21 February 2018
Veľká Mača, Slovakia
Exposure of illegal activity
Their murders are among the most tragic and controversial events to have taken place in Europe in recent decades. Before investigative journalist Ján Kuciak and his fiancée, Martina Kušnírová, (both 27) were killed, there’d been no immediate sign that someone was targeting them. Slovak police records, however, show that the assassins had been preparing the hit for at least two weeks.
The perpetrators were named as Zoltán Andruskó, a local pizzeria operator; Tomáš Szabó, a local policeman; and Miroslav Marček, a former soldier. Andruskó told the police that he had been approached by Alena Zsuzsová, an Italian translator, who had offered him €70 000 (€50 000 in cash and €20 000 in debt forgiveness) in exchange for killing Kuciak. Zsuzsová had, in turn, been hired by Marian Kočner, an influential Slovak businessman with alleged ties to organized crime.
Andruskó informed the police that he had then expanded the team to include Szabó and Marček because he didn’t know how to kill a person himself. Although the direct order was to murder Kuciak, the assassins did not spare his fiancée as the two were spending the evening together at the house they had recently bought. The murders were carried out so quickly and quietly that nobody in the tiny municipality of Veľká Mača, 60 kilometres from Bratislava, in south-west Slovakia, noticed the gruesome crime being committed in their neighbourhood.
The bodies of Kuciak and Kušnírová were discovered four days later, after Kušnírová’s mother, Zlata, worried because her daughter wasn’t answering her phone calls, contacted Kuciak’s parents and alerted the police. An hour after receiving Zlata’s call, the police went to the house. By the time Zlata had reached Veľká Mača, the Kuciak family was already there; they were crying, barely able to utter a word. ‘Then a police officer … said, “Oh, there she is, the woman from the east, the mother of the murdered girl.” That’s how I learned Martina was murdered,’ Zlata told the Organized Crime and Corruption Reporting Project (OCCRP). ‘I was out of my mind.’
Although it was the first targeted killing of a journalist in Slovakia, the incident happened just four months after the murder of Maltese journalist Daphne Caruana Galizia. This fact escalated the level of shock felt in Slovakia, and beyond, as here was another case confirming that the security of journalists was seriously deteriorating in EU countries.
The murders also sparked major protests. On 2 March, thousands of people took to the streets in Bratislava. A week later, the protests spread to 48 cities in Slovakia and 17 cities worldwide; 60 000 people protested in Bratislava alone, making it the biggest demonstration since the Velvet Revolution, which marked the fall of communism in Slovakia in 1989. The murders dominated the news for weeks, and the rage of citizens, together with a growing political crisis, led to some government officials – including Prime Minister Robert Fico, several ministers and high-level police officers – resigning.
According to Marek Vagovič, Kuciak’s fellow journalist and editor, these deaths dramatically changed public opinion in Slovakia and have politically awakened Slovaks. People are particularly disgusted by the cruelty directed at such a young, loving couple. ‘I am convinced that most people no longer want to live in a country that is ruled by corrupt politicians, oligarchs and mafias. I believe that this will also be reflected in the upcoming presidential elections and in the parliamentary elections in 2020,’ Vagovič told the author.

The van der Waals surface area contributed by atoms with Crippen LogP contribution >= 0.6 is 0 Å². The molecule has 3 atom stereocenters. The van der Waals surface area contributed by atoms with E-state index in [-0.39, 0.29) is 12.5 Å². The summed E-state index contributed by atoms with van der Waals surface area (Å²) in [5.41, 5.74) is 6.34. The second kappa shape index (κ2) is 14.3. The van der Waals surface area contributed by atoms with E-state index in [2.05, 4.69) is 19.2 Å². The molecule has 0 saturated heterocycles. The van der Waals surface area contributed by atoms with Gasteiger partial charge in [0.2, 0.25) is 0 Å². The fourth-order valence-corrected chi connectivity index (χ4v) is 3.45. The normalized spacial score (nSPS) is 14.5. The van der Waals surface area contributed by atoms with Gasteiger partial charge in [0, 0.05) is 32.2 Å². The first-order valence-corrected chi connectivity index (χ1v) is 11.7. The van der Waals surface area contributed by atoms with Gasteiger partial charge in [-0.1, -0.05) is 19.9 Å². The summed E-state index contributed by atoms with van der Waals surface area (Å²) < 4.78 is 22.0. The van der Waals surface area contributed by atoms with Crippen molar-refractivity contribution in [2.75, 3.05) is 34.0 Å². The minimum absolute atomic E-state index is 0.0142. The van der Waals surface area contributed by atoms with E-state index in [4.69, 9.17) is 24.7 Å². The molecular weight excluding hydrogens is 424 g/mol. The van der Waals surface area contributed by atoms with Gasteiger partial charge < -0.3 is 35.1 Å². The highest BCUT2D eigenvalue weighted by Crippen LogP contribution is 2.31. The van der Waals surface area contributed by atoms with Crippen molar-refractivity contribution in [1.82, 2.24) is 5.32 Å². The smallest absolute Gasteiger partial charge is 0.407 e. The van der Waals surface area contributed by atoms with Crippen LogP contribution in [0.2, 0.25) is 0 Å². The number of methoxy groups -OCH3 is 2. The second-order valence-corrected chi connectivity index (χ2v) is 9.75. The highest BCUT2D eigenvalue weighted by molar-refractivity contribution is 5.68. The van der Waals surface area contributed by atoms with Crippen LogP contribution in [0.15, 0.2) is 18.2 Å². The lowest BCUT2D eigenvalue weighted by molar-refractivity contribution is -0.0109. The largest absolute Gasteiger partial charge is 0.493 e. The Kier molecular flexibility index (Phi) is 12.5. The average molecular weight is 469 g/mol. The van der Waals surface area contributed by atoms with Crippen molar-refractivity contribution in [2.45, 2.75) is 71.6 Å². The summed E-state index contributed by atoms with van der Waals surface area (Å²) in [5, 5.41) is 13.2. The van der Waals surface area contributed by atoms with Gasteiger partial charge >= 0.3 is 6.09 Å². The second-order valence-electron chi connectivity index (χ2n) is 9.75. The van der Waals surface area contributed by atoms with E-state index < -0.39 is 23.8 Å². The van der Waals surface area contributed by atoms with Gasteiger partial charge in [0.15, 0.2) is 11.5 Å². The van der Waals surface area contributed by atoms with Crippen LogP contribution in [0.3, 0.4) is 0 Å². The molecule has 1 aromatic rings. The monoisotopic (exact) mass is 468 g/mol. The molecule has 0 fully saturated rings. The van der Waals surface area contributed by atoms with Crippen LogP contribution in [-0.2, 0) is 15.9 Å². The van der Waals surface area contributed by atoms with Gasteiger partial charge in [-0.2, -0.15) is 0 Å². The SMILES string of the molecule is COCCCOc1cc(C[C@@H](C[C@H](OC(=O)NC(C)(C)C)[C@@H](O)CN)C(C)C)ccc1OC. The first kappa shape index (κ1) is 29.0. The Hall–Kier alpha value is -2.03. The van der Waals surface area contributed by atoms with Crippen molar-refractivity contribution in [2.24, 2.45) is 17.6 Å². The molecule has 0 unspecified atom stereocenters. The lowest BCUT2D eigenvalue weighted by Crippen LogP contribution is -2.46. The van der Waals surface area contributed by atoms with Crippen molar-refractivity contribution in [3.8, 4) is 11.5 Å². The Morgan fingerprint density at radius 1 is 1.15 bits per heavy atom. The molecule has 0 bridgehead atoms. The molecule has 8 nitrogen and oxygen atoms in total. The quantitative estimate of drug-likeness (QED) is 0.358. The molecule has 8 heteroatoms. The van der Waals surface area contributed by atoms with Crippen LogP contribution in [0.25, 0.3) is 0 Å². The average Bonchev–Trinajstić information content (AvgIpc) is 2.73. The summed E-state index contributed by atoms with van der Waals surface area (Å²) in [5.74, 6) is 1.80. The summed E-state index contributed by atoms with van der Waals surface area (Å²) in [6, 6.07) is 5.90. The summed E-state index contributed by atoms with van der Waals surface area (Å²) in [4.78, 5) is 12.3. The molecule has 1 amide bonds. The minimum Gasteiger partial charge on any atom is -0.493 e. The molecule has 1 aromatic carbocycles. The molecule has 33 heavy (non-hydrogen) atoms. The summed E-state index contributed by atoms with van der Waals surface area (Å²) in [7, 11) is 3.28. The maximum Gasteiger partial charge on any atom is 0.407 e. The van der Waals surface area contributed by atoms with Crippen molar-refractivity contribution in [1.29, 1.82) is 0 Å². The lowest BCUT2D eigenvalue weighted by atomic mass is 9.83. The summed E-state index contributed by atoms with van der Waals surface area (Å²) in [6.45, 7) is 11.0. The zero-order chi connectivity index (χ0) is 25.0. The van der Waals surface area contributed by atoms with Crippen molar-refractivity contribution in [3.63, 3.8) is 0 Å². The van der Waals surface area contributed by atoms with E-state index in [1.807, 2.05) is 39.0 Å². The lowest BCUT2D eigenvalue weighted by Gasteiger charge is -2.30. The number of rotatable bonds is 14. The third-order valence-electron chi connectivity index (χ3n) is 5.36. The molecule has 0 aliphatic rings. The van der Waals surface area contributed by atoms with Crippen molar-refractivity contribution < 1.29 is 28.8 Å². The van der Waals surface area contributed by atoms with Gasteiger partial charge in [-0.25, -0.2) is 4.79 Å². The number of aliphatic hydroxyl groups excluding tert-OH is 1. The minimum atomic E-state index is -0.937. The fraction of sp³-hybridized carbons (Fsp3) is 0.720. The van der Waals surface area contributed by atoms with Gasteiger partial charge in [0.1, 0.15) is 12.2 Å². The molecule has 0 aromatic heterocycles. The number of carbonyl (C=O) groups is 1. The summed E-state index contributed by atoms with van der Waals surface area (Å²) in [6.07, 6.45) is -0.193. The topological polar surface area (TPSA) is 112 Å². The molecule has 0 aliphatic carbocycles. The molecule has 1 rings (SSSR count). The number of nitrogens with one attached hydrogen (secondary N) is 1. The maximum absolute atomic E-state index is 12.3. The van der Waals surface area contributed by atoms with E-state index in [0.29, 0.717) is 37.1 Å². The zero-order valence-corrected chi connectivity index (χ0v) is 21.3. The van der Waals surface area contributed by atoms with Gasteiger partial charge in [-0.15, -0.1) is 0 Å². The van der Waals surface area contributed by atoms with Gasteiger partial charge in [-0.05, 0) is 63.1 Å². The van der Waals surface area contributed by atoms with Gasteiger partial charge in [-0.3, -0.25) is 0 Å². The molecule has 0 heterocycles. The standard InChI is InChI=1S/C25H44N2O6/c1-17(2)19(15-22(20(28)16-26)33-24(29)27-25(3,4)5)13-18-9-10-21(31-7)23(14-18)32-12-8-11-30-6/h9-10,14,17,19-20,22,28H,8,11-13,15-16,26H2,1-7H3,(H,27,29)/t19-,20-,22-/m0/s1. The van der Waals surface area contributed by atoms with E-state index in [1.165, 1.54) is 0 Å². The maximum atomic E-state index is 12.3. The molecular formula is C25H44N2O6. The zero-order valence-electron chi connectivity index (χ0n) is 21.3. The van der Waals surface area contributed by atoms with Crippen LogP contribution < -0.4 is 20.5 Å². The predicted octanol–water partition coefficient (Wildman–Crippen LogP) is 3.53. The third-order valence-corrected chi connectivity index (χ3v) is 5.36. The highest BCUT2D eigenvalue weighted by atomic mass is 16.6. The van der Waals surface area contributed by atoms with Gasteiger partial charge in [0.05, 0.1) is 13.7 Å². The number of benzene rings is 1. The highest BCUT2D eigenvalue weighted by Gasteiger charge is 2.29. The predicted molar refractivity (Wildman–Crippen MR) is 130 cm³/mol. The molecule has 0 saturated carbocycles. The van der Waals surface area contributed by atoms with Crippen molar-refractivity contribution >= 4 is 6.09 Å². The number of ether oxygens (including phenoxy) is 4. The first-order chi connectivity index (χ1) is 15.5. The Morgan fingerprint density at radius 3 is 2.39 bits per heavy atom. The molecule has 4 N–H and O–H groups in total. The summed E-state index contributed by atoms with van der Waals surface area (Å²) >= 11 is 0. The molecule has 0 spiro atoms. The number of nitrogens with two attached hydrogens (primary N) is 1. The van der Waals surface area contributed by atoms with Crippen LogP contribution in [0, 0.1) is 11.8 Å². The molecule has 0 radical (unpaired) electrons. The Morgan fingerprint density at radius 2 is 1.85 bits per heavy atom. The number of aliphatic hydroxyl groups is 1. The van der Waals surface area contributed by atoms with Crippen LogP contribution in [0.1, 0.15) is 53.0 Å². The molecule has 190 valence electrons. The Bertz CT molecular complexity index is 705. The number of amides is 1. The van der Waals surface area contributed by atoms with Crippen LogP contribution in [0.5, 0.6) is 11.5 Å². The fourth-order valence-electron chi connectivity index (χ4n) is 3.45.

But Kuciak wasn’t a revolutionary type of person. He had a mild and peaceful personality, and his biography would have looked like that of many other Slovakians. As Vagovič said, despite his mellow nature, Kuciak had stood out as a rare investigative talent from the start. ‘I met Ján Kuciak at the training for junior investigative journalists,’ he said. ‘Very quickly it became clear to me that he has an extraordinary talent; such journalists in Slovakia get born once in 20 years.’
Vagovič and Kuciak began to collaborate, and in 2015, together with two of their colleagues, they launched a portal for investigative journalism at Aktuality.sk.
‘Ján was very precise when it came to fact checking,’ Vagovič said, describing Kuciak as a reliable, patient, focused and courageous journalist. ‘Privately, he was a very pleasant, modest and humble person, who dreamt about a time when all criminals would pay for their deeds.’
Before Kuciak was killed, he was investigating the influence of the Italian mafia in Slovakia, working in collaboration with Czech and Italian investigative reporters under the mentorship of the OCCRP. He was particularly interested in the ’Ndrangheta, a notorious Calabria-based organized-crime group that dominates the European cocaine market. Kuciak was investigating links between the ’Ndrangheta and Fico and his secretary, former beauty-contest winner Mária Trošková. According to OCCRP findings, Trošková was a business partner of a Slovakia-based Italian with direct links to the ’Ndrangheta. Many suspected that Kuciak was murdered because he had discovered some important details about the ’Ndrangheta in Slovakia. Nobody was paying attention to the fact that Kuciak had also written dozens of articles on financial crime, including VAT fraud, for which one of the main suspects was Kočner.
Although, at first, the majority of people blamed the Italian mafia for the murders, the prosecutor charged Kočner with ordering it. Allegedly, Kočner was friendly with both Fico and the head of the National Criminal Agency’s anti-corruption unit, Róbert Krajmer. There is material proof that Kočner was in touch with a Slovakia-based member of the Italian mafia, Antonino Vadala, who is currently serving a jail sentence for drug smuggling. Vadala was also a business partner of Trošková.